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Multi-Way Conventional loudspeakers with crossovers

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Old 12th September 2017, 06:52 PM   #14681
gedlee is offline gedlee  United States
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Originally Posted by ra7 View Post
Yes, if the timing is grossly out of sync, then yes, it is audible. I've had it happen to me a few times because the FIR correction produces different delays for my subs and mains, and you have to get them somewhat aligned, otherwise it sounds odd. However, these are gross errors, on the order of 10s and 100s of milliseconds. But the delays or phase warps produced by crossovers are so minimal that they are unlikely to be audible.

I read that note you linked from Troels. Seems to me like he is expressing his subjective opinions on the different on- and off-axis frequency responses produced by different orders of crossover. The conclusion I do not agree with. It is not that one crossover order is preferable over another because of its so called "timing" benefits. But that different crossover orders produce different frequency responses and those are audible. How two drivers combine depend upon their inherent responses, relative position on the baffle with respect to the listening position, crossover point, order, and type. At the end of the day, its not the crossover order but the on- and off-axis response that matters. When we express subjective opinions, we are simply responding to the FR. Nothing more, nothing less. Now, I'm sure I'll be run out of the room with this notion, but it's been well established by folks much smarter than me, and who've spent their entire lives researching this topic.
RA7

I would tend to agree with you nearly 100%, with one caveat.

Years ago I believed that all studies of phase showed it to be virtually inaudible and I saw nothing in the theory of hearing that would allow for phase detection (the ear is mostly an energy detection system and phase is lost.) However a paper by Greisinger some years back showed me how the phase between harmonics of a complex signal would affect the amplitude of the signal on the cochlea and that this could affect detection and audibility. That said, the major results on phase still showed it to be inaudible, but now I could see how the physics of audibility might happen.

It seems to me that given a system with significant amounts of diffraction would swamp out the signal phase and hence it would not be detectable on such a system. But a highly developed set of loudspeaker with very small amounts of diffraction placed in a room where the diffraction around the speakers has been minimized and the phase could possibly be detected.

I have never witnessed this to be the case, but some reputable people have. Almost without except they report it as a fairly minimal effect, implying that so many other aberrations often present could mask it.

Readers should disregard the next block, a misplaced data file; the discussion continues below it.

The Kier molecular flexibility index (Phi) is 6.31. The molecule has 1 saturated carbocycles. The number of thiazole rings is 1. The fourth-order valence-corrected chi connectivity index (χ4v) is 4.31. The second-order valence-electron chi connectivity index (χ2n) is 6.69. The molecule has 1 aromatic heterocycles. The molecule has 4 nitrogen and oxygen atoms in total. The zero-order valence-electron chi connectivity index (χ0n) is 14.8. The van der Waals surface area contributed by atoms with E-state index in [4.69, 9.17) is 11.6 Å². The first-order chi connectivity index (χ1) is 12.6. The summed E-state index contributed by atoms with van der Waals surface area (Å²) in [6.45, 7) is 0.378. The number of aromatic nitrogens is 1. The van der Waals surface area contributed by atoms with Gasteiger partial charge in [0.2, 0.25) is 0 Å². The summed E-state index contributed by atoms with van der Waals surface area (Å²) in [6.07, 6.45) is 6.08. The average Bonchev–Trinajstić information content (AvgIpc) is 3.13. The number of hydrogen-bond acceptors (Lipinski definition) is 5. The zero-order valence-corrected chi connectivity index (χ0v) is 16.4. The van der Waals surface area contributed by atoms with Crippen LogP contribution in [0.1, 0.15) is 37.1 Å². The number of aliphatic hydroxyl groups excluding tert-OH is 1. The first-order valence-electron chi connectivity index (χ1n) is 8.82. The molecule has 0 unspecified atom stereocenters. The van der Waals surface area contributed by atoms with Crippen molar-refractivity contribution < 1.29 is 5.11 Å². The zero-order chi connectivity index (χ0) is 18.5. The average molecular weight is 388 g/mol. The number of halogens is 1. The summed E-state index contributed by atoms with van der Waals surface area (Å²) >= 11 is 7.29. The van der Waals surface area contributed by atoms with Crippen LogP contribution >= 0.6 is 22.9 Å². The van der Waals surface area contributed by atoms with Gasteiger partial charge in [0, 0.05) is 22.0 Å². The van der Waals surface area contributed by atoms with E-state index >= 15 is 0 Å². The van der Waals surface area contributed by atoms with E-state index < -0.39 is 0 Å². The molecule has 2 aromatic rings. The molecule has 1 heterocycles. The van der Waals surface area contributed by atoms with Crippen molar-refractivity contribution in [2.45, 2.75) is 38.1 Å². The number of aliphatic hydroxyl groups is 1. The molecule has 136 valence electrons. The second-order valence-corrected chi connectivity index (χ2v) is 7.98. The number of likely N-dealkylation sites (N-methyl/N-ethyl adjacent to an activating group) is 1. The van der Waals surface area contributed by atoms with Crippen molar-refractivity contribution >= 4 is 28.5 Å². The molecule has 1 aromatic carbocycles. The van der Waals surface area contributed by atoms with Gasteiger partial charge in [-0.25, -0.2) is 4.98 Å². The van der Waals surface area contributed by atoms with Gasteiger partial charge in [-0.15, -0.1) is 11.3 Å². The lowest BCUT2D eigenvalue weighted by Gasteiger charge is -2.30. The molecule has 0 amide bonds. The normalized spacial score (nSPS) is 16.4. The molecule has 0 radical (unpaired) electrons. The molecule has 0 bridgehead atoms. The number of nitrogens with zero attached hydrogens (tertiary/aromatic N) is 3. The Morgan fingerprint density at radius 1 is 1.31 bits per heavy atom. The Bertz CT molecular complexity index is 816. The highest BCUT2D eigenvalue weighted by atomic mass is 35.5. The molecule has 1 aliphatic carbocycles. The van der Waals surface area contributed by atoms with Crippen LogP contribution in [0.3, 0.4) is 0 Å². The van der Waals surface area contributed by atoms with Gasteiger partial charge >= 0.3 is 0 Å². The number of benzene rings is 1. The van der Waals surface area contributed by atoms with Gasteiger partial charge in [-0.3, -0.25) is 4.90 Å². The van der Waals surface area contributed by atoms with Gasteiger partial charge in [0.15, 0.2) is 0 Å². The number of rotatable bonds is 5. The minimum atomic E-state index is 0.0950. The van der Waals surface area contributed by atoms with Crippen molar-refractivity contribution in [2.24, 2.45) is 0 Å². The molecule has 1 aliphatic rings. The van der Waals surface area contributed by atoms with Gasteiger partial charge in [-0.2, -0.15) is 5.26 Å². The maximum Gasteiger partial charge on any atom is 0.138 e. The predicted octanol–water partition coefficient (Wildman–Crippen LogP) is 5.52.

That's where my opinion now stands - theoretically possible, but undetectable for the most part on most system.
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Old 13th September 2017, 06:44 PM   #14682
docali is online now docali  Germany
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Default Radian investigatins

Just did some further investigation of the 745neo driver.

With the back cover open it showed no damping material at all in the back chamber. Would some thin damping foam help to damp inner chamber resonances? 5mm should work and would left some space towards the diaphragm.

What is very interesting that the the back cover has a small hole which allows some ventilation of the chamber.

Measured also the impedance of the driver lying flat on the table with it's opening as suggested here in the thread (diphragm in a very small closed box). Sorry, but I find this method absolutely useless. The impedance curve is completely different from the two shown before (free air and CD horn). The highest peak looks deformed and is shifted to about double the free air peak and not so high. There are several other higher frequency peaks. All in all it shows no similarity to the former curves. The free air curve remains my favorit as reference.
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Old 14th September 2017, 12:37 AM   #14683
gedlee is offline gedlee  United States
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Measured also the impedance of the driver lying flat on the table with it's opening as suggested here in the thread (diphragm in a very small closed box). Sorry, but I find this method absolutely useless. The impedance curve is completely different from the two shown before (free air and CD horn).
Of course it's "different", it has to be different. Just because you don't know how to use the data does not mean that it is "useless".
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Old 14th September 2017, 06:32 AM   #14684
docali is online now docali  Germany
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Originally Posted by gedlee View Post
Of course it's "different", it has to be different. Just because you don't know how to use the data does not mean that it is "useless".
IT is nice that you let us know that you most probably know how to use it but do not tell. This is not the sense of an official forum.